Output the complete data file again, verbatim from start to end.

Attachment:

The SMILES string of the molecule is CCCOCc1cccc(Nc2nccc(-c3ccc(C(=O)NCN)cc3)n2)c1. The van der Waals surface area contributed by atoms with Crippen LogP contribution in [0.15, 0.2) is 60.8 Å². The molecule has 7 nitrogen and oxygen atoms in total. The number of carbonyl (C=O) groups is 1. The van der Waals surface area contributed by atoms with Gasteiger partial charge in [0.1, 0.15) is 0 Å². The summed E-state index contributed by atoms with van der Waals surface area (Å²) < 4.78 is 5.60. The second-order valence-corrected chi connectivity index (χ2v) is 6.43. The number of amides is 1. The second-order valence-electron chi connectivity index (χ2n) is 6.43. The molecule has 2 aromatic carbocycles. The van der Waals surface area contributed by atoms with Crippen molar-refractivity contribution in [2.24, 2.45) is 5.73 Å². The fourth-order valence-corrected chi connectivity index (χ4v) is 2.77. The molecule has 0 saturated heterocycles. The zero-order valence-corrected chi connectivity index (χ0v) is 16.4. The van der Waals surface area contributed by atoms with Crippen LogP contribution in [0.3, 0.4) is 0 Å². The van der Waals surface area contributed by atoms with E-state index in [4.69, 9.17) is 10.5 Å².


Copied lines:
The SMILES string of the molecule is CCCOCc1cccc(Nc2nccc(-c3ccc(C(=O)NCN)cc3)n2)c1. The van der Waals surface area contributed by atoms with Crippen LogP contribution in [0.15, 0.2) is 60.8 Å². The molecule has 7 nitrogen and oxygen atoms in total. The number of carbonyl (C=O) groups is 1. The van der Waals surface area contributed by atoms with Gasteiger partial charge in [0.1, 0.15) is 0 Å². The summed E-state index contributed by atoms with van der Waals surface area (Å²) < 4.78 is 5.60. The second-order valence-corrected chi connectivity index (χ2v) is 6.43. The number of amides is 1. The second-order valence-electron chi connectivity index (χ2n) is 6.43. The molecule has 2 aromatic carbocycles. The van der Waals surface area contributed by atoms with Crippen molar-refractivity contribution in [2.24, 2.45) is 5.73 Å². The fourth-order valence-corrected chi connectivity index (χ4v) is 2.77. The molecule has 0 saturated heterocycles. The zero-order valence-corrected chi connectivity index (χ0v) is 16.4. The van der Waals surface area contributed by atoms with Crippen LogP contribution in [0.3, 0.4) is 0 Å². The van der Waals surface area contributed by atoms with E-state index in [4.69, 9.17) is 10.5 Å².